44 chemoattractant and does not stimulate neutrophil function. NAP-2 appears to be a less potent neutrophil chemoattractant than NAP-I (Leonard et aI., 1990). NAP-3 (Schroder et aI., 1990) is an LPS-stimulated monocyte-derived cytokine that has an identical amino terminal sequence to the 73-amino acid protein, known as melanoma growth-stimulatory activity (MSGA/ gro). MSGA/gro was identified on the basis of its mitogenic activity for Hs294T human melanoma cells and was found to be structurally related to fJ-thromboglobulin (Richmond et aI., 1988). MSGA/gro also has marked sequence similarity to NAP-I. Chemically synthesized MSGA/ gro is a potent neutrophil chemoattractant that stimulates neutrophil free calcium changes and enzyme release (Moser et aI., 1990). NAP-4 is an 8 kD protein isolated from human platelet lysates which demonstrates 71 % homology with PF4, but only weak homology with NAP-I, NAP-2, and NAP-3 (Schroder et aI., 1990). Unlike the other members of the PF4-like proteins, which contain four cysteine-residues at identical relative position, NAP-4 is lacking two ,of the four cysteineresidues. NAP-4 is a chemoattractant for human neutrophils and stimulates enzyme release, however, it has lower chemotactic potency than NAP-I. NAPs appear to play an important role in inflammation and regulation of the inflammatory response. NAP-2 and NAP-4 originate from platelets, whereas NAP-l and NAP-3 are synthesized by LPS- or cytokine-stimulated cells. The striking sequence homology of NAPs with PF4 suggest that these molecules were derived from a common ancestral gene. The genes for PF-4, MSGA/gro, and NAP-l all map to chromosome 4q12-q21 (Modi et aI., 1990). The structure and biochemical properties of NAP receptors remain unknown. PF4 does not appear to interact with the neutrophil NAP-l receptor, however, NAP-2 binds to the NAP-l receptor (Leonard et aI., 1990), indicating that PF4 and NAP-l have distinct receptors and that NAPs may share a common receptor on neutrophils.

Neuropeptides Substance P is an undecapeptide present in the peripheral and central nervous system (Jessell et aI., 1983) and is a hypotensive, vasodilatory, and smooth muscle contracting agent (Bury and Mashford, 1976). The four carboxy-terminal amino acids of substance P (Phe-Gly-Leu-MetNH 2 ) resemble, in reverse, the amino acid sequence of fMet-Leu-Phe (Marasco et aI., 1981). Substance P stimulates neutrophil chemotaxis and lysosomal enzyme release (Marasco et aI., 1981). At chemotactic concentrations, substance P binds to neutrophil N-formyl peptide receptors. The concentration required for half-maximal inhibition of specific

45 binding of fMet-Leu-Phe is 1400-fold greater than half-maximal inhibition by fMet-Leu-Phe (Marasco et ai., 1981). Since the spasmogenic activity of substance P occurs at concentrations approximately 10,000fold lower than the neutrophil chemotactic concentration, it is unlikely that the effects of substance P on neutrophil chemotaxis are physiologically relevant in vivo. j3-endorphin, a 31-amino acid peptide hormone, and met-enkephalin, a penta peptide, are potent analgesics that have a broad spectrum of biologic activities which includes effects on lymphocyte proliferation and antibody production (Gilman et ai., 1982; Johnson et ai., 1982). j3-endorphin and met-enkephalin exhibit weak chemotactic activity for human neutrophils. Chemotactic responses are :-:;; 38% of the response to fMet-Leu-Phe with met-enkephalin and :-:;; 12% of the response to fMet-Leu-Phe with j3-endorphin (Van Epps and Saland, 1984). j3-endorphin and met-enkephalin do not bind to neutrophil N-formyl peptide receptors, but appear to bind to a distinct receptor. It remains unclear whether the j3-endorphin and met-enkephalin effects on human neutrophil chemotaxis in vitro have any physiologic relevance in vivo. The observations of neuropeptide effects on neutrophil chemotaxis and the demonstration that opiate receptors are present on human neutrophils (Lopker et ai., 1980) indicate that neuropharmacologic mediators may interact with phagocytic cells of the immune system and alter their function in vivo.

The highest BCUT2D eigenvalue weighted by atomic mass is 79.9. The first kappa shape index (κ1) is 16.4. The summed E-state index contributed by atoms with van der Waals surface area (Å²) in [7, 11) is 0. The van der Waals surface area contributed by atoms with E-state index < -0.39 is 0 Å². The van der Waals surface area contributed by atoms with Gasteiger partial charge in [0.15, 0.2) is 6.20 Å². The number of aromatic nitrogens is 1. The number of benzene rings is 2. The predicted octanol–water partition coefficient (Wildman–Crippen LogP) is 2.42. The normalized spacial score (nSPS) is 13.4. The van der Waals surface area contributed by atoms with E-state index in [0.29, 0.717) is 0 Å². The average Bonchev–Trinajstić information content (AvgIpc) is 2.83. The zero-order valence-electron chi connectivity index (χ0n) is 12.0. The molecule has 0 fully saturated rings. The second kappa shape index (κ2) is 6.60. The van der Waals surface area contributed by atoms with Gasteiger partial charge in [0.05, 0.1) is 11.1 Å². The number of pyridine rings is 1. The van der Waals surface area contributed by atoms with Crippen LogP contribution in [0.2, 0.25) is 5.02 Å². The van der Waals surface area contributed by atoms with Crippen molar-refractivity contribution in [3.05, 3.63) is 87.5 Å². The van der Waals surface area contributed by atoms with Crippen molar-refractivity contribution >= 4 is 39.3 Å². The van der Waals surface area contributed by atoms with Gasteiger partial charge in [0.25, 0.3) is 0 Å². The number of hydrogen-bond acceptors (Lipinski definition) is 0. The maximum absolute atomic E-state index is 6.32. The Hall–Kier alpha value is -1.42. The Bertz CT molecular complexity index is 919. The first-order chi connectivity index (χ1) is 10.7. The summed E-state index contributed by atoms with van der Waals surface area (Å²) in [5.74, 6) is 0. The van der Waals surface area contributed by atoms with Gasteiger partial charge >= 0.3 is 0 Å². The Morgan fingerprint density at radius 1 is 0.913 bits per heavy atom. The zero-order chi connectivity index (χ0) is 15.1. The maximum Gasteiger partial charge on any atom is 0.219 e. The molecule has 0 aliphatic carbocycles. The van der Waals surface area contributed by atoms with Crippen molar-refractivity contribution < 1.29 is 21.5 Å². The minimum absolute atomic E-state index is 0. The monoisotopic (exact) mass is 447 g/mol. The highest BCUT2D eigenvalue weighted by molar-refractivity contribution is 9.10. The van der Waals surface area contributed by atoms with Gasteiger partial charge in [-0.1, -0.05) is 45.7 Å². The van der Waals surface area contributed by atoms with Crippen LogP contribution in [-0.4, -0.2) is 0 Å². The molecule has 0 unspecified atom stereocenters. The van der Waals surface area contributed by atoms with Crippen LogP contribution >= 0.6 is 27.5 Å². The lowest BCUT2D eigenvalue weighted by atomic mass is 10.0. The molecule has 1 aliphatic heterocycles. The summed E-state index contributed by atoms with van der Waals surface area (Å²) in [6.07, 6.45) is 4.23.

Lam in in Laminin, a large and abundant basement membrane-specific glycoprotein with a molecular mass of appriximately 1 x 106, binds to type IV collagen, to heparan sulfate proteoglycan, and to an integral membrane protein on the surface of some epithelial and neoplastic cells (reviewed by Martin et ai., 1988). Laminin can alter the shape of some cells and promote matrix deposition (McGarvey et ai., 1984; Martin et ai., 1984). Laminin is a chemoattractant for rabbit peritoneal neutrophils that have been harvested from an inflammatory exudate (Terranova et aI., 1986; Byrant et ai., 1987). The laminin chymotryptic fragment Cl, which retains cell binding activity, is also chemotactic for rabbit neutrophils (Bryant et ai., 1987) and suggests that proteolytic fragments of laminin may function as chemoattractants in vivo. Human and rabbit neutrophils have specific receptors for laminin on their plasma membrane surfaces (Bryant et ai., 1987). It appears that a cell-associated form of laminin may be required for neutrophil chemotaxis (Terranova et ai., 1986). The chemotactic activity of laminin for peripheral blood human neutrophils has not been well established. It is possible that neutrophils acquire chemotactic responsiveness to laminin

46 when they have been recruited to an inflammatory locus in vivo and that circulating peripheral blood neutrophils are relatively unresponsive to the laminin molecule.

Conclusions A variety of molecules has been discovered that exhibits a range of chemotactic potencies for neutrophils. Most of the chemoattractants are generated by the host as a result of leukocyte, platelet, or other host tissue stimulation (i.e., LTB 4 , PAF, PF4, NAPs) or by activation of the complement pathways (i.e., C5a). Many of the molecules demonstrate substantial chemotactic potency and efficacy in vitro and appear to be involved in recruiting neutrophils to inflammatory sites in vivo. Neuropeptides and laminin have less chemotactic potency, perhaps because they are continually present in the host and do not appear to be increased in concentration during inflammation. The bacterially-derived N-formyl peptides are extremely potent molecules for recruiting neutrophils to sites of bacterial invasion. The most active neutrophil chemoattractants share in common their ability to also stimulate neutrophil lysosomal enzyme release and the respiratory burst. Therefore, highly active chemoattractants efficiently recruit neutrophils to inflammatory sites and then stimulate other biochemical and metabolic events that are necessary for microbicidal and degradative function. Neutrophil chemoattractant receptors exhibit exquisite selectivity and specificity in their interaction with molecules. As illustrated in this review, oxidative modifications of methionine residues (Fig. 1), removal of one amino acid residue (Fig. 2), or changes in the stereochemistry (Fig. 3) of chemoattractants significantly affect their chemotactic activities. As progress is made in the characterization of neutrophil chemoattractant receptors, it will become clearer how these chemical modifications affect chemoattractant interactions with the receptor binding domains. This information should provide a better understanding of the basic mechanisms of neutrophil chemotaxis.

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Neutrophil chemotactic factors.

Polymorphonuclear leukocytes (neutrophils) are recruited to inflammatory sites by a variety of soluble mediators (chemoattractants) that stimulate neu...